First foray into macro photography

I visited Huntley Meadows Park on 30 November 2014 for my first foray into macro photography. I field tested a new Raynox DCR-250 close-up filter with my Panasonic Lumix DMC-FZ150 superzoom digital camera and Canon 580EX Speedlite external flash (fitted with a Sto-Fen OM-EW Omni-Bounce, an inexpensive plastic snap-on flash diffuser). The Raynox DCR-250, like other close-up filters and extension tubes, reduces the minimum focusing distance between the lens and subject.

The following photograph of a male Autumn Meadowhawk dragonfly (Sympetrum vicinum) was taken at maximum telephoto zoom (24x) without using the Raynox close-up filter. The camera was positioned near the mininum focusing distance from the subject, in this case approximately six feet (~6′). The photo was cropped from the original size of 4,000 x 3,000 pixels (12 MP) to a pixel size of 2,690 x 2,016 (5.4 MP), in order to enlarge the subject and improve the photo composition.

Autumn Meadowhawk dragonfly (male)

ISO 100 | 107mm (600mm, 35mm equivalent) | f/5.1 | 1/800s

The same dragonfly perched on my pant leg a while later. The next photograph was taken at ~12x zoom using the Raynox close-up filter. I estimate the “working distance” between the camera and subject was approximately three-to-six inches (~3-6″). Now that’s what I call a cooperative model! The photo is uncropped from the original size of 4,000 x 3,000 pixels (12 MP) and edited lightly.

Autumn Meadowhawk dragonfly (male)

ISO 100 | 56mm (~300mm, 35mm equivalent) | f/7.1 | 1/80s

Dragonflies have the finest vision in the insect world. The compound eyes in the largest species have as many as 30,000 simple eyes (ommatidia). Source Credit: Paulson, Dennis (2011-12-19). Dragonflies and Damselflies of the East (Princeton Field Guides) (Kindle Locations 281-282). Princeton University Press. Kindle Edition.

The next photo shows another male dragonfly perching on the boardwalk. The picture was taken at ~6x zoom using the Raynox close-up filter. The working distance was an estimated six-to-10 inches (~6-10″). The photo was cropped to a size of 3,407 x 2,555 pixels (8.7 MP) to refine the photo composition.

Autumn Meadowhawk dragonfly (male)

ISO 100 | 27.9mm (~150mm, 35mm equivalent) | f/7.1 | 1/100s

The last photo shows an unknown species of grasshopper. The picture was taken at ~12x zoom using the Raynox close-up filter. The working distance was an estimated three-to-six inches (~3-6″). The photo was cropped to a size of 3,593 x 2,693 pixels (9.7 MP) to refine the photo composition.

Unknown grasshopper

ISO 100 | 56mm (~300mm, 35mm equivalent) | f/7.1 | 1/160s

The Raynox DCR-250 close-up filter is a relatively inexpensive solution that enables my Panasonic superzoom digital camera to be used for macro photography. Set-up is quick and easy — the filter simply clips on the front of the camera lens using a universal adapter, just like a lens cap. Depth-of-field is very shallow! A cooperative subject, good light, and a lot of patience are essential for success.

Related Resources:

Copyright © 2014 Walter Sanford. All rights reserved.

Advertisements

Tags: , , , , , ,

7 Responses to “First foray into macro photography”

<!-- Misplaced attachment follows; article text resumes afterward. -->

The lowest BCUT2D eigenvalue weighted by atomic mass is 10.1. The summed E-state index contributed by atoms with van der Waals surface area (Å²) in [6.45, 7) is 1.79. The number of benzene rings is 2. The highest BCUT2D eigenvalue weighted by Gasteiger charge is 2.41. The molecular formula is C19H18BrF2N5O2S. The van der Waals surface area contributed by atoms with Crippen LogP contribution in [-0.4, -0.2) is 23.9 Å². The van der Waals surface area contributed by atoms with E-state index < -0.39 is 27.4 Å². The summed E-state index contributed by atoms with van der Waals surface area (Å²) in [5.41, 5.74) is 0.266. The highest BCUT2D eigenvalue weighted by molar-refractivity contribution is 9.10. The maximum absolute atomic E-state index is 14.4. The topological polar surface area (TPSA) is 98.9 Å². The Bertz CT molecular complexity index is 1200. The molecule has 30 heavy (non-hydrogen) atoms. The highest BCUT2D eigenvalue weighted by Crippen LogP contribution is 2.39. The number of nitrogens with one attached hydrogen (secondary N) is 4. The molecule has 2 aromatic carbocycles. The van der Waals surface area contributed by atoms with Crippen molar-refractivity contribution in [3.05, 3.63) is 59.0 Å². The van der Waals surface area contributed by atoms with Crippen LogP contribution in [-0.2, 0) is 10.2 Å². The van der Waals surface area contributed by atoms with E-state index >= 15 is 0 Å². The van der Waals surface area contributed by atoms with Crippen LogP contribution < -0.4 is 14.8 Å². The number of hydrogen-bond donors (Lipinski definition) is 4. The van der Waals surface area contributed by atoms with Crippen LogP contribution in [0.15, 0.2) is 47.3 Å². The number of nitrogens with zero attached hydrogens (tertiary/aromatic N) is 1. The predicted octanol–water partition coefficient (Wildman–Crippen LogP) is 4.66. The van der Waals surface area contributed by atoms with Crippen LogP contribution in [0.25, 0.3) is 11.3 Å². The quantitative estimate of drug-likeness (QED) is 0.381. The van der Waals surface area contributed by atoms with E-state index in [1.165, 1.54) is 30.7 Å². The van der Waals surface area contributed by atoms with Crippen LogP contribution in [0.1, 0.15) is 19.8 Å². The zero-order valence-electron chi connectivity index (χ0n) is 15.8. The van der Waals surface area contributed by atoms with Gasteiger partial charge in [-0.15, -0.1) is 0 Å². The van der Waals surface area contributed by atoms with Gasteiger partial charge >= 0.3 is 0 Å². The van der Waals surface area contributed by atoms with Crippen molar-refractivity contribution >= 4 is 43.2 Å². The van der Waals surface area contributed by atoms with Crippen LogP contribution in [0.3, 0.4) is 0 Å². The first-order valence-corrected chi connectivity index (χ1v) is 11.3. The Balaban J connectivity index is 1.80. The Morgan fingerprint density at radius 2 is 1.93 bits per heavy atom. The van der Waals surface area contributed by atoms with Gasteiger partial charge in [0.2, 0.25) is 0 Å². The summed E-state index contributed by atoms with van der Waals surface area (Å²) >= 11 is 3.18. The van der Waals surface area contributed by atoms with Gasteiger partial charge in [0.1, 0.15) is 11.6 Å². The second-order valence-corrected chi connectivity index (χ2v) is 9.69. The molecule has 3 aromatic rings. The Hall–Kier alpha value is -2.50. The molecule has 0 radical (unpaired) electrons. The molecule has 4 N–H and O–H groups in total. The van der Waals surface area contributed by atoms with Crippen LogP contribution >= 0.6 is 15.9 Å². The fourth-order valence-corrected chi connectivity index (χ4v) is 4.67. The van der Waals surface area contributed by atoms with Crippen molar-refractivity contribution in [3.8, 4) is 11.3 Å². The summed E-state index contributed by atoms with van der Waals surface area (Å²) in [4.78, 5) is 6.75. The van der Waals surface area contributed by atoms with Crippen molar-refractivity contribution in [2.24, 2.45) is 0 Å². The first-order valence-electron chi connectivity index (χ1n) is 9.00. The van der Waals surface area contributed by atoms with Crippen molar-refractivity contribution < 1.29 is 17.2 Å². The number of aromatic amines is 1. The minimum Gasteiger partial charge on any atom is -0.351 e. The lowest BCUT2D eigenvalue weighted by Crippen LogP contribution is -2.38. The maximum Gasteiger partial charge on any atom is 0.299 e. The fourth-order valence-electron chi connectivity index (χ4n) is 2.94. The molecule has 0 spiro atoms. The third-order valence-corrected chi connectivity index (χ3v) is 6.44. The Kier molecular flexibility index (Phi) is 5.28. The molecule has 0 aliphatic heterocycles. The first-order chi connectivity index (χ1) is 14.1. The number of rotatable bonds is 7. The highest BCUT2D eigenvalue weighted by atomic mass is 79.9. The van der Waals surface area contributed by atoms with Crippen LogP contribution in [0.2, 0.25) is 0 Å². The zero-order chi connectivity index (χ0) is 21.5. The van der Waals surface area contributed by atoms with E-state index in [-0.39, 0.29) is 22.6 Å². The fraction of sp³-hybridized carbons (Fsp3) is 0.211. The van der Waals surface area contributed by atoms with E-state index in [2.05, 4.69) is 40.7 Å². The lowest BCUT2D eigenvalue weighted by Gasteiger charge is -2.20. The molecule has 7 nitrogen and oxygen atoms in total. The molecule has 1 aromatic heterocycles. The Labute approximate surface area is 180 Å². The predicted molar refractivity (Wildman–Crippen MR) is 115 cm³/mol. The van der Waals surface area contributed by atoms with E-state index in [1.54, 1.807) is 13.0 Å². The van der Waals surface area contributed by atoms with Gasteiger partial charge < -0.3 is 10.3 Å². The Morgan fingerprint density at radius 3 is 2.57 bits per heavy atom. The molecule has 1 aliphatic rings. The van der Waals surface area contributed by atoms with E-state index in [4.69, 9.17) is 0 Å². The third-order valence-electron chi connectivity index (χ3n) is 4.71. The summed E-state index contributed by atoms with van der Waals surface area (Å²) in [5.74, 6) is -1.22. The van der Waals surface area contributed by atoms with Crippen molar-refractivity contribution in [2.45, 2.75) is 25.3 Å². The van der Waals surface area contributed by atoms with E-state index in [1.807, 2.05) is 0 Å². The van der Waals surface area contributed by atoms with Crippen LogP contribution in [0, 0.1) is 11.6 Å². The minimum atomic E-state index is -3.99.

1. Mike Powell Says:

    Fascinating results, Walter–you were able to get in really close and capture some great details in your images. I have read about the Raynox, but didn’t know anyone who had used it. I’m always interested in experimenting with new macro methods and this might be fun to try myself.

    • waltersanford Says:

      I own two other cameras in addition to the Panasonic, as you know Mike. Well, three if you count an old Canon PowerShot G9. Although I have sets of extension tubes for the Canon 5DM2 and Fujifilm X-T1 digital cameras, I use them rarely. I don’t like to change lenses in the field, so I’m reluctant to remove a lens in order to add extension tubes between the camera body and lens. As you also know, the Panasonic Lumix DMC-FZ150 is my “walking around” camera — it’s almost perfect for the subjects I like to shoot. Except it couldn’t do true macro, that is, until now. I think the Raynox is an ideal solution. Let’s say I’m walking around shooting telephoto shots when something small catches my attention — I just reach in my pocket, clip the DCR-250 on the lens and boom, I’m ready to shoot macro! Hard to beat for ease of use.

  2. donna213 Says:

    I came to your blog because a reader on my blog often talks about your work and puts it on Facebook. I am glad I did find your blog as you do wonderful photos of insects, plus you know all about them. I like macro photography, but often I am lax in knowing what insect I am photographing.

    • waltersanford Says:

      Welcome to my photoblog and thanks for the kind words, donna213! My overarching goal for the blog is to combine photographs, including artful photos whenever possible, with information. Once a teacher, always a teacher!

  3. Marie Keates Says:

    Great photos. Wish I had a macro lense

Leave a Reply

Fill in your details below or click an icon to log in:

WordPress.com Logo

You are commenting using your WordPress.com account. Log Out / Change )

Twitter picture

You are commenting using your Twitter account. Log Out / Change )

Facebook photo

You are commenting using your Facebook account. Log Out / Change )

Google+ photo

You are commenting using your Google+ account. Log Out / Change )

Connecting to %s


%d bloggers like this: